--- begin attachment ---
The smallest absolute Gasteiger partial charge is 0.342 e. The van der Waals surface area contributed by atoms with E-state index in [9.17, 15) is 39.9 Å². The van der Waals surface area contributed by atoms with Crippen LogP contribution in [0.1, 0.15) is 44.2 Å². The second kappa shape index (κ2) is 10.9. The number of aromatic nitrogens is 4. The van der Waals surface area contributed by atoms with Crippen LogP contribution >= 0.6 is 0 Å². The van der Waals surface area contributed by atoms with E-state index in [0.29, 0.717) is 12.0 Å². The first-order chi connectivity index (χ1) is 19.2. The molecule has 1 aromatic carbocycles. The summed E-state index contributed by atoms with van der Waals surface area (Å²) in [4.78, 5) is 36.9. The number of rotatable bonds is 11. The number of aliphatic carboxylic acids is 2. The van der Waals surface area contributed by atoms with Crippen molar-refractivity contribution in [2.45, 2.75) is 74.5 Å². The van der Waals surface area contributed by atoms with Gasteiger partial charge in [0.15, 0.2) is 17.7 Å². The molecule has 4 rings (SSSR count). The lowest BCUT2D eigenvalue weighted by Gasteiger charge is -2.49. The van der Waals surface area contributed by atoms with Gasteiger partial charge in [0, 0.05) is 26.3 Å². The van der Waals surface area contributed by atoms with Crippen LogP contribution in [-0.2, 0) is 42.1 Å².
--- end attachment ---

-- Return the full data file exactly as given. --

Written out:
The smallest absolute Gasteiger partial charge is 0.342 e. The van der Waals surface area contributed by atoms with E-state index in [9.17, 15) is 39.9 Å². The van der Waals surface area contributed by atoms with Crippen LogP contribution in [0.1, 0.15) is 44.2 Å². The second kappa shape index (κ2) is 10.9. The number of aromatic nitrogens is 4. The van der Waals surface area contributed by atoms with Crippen LogP contribution >= 0.6 is 0 Å². The van der Waals surface area contributed by atoms with E-state index in [0.29, 0.717) is 12.0 Å². The first-order chi connectivity index (χ1) is 19.2. The molecule has 1 aromatic carbocycles. The summed E-state index contributed by atoms with van der Waals surface area (Å²) in [4.78, 5) is 36.9. The number of rotatable bonds is 11. The number of aliphatic carboxylic acids is 2. The van der Waals surface area contributed by atoms with Crippen molar-refractivity contribution in [2.45, 2.75) is 74.5 Å². The van der Waals surface area contributed by atoms with Gasteiger partial charge in [0.15, 0.2) is 17.7 Å². The molecule has 4 rings (SSSR count). The lowest BCUT2D eigenvalue weighted by Gasteiger charge is -2.49. The van der Waals surface area contributed by atoms with Gasteiger partial charge in [0, 0.05) is 26.3 Å². The van der Waals surface area contributed by atoms with Crippen LogP contribution in [-0.2, 0) is 42.1 Å².